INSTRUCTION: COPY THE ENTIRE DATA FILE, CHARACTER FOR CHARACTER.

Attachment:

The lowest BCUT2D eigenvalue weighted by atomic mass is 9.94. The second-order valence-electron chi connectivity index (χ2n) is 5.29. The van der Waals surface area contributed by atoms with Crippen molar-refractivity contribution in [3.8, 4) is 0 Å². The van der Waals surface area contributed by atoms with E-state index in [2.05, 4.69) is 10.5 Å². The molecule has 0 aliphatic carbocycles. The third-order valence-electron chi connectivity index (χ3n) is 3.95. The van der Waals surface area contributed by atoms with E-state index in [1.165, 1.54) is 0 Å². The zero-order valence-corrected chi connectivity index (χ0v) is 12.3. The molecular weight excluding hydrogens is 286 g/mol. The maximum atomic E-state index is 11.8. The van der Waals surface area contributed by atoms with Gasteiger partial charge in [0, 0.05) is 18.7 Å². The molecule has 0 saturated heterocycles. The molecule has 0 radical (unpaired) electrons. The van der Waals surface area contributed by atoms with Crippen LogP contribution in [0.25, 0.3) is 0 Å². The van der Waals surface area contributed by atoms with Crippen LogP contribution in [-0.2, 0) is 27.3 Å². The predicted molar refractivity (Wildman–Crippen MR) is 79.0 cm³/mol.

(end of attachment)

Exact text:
The lowest BCUT2D eigenvalue weighted by atomic mass is 9.94. The second-order valence-electron chi connectivity index (χ2n) is 5.29. The van der Waals surface area contributed by atoms with Crippen molar-refractivity contribution in [3.8, 4) is 0 Å². The van der Waals surface area contributed by atoms with E-state index in [2.05, 4.69) is 10.5 Å². The molecule has 0 aliphatic carbocycles. The third-order valence-electron chi connectivity index (χ3n) is 3.95. The van der Waals surface area contributed by atoms with E-state index in [1.165, 1.54) is 0 Å². The zero-order valence-corrected chi connectivity index (χ0v) is 12.3. The molecular weight excluding hydrogens is 286 g/mol. The maximum atomic E-state index is 11.8. The van der Waals surface area contributed by atoms with Gasteiger partial charge in [0, 0.05) is 18.7 Å². The molecule has 0 saturated heterocycles. The molecule has 0 radical (unpaired) electrons. The van der Waals surface area contributed by atoms with Crippen LogP contribution in [0.25, 0.3) is 0 Å². The van der Waals surface area contributed by atoms with Crippen LogP contribution in [-0.2, 0) is 27.3 Å². The predicted molar refractivity (Wildman–Crippen MR) is 79.0 cm³/mol.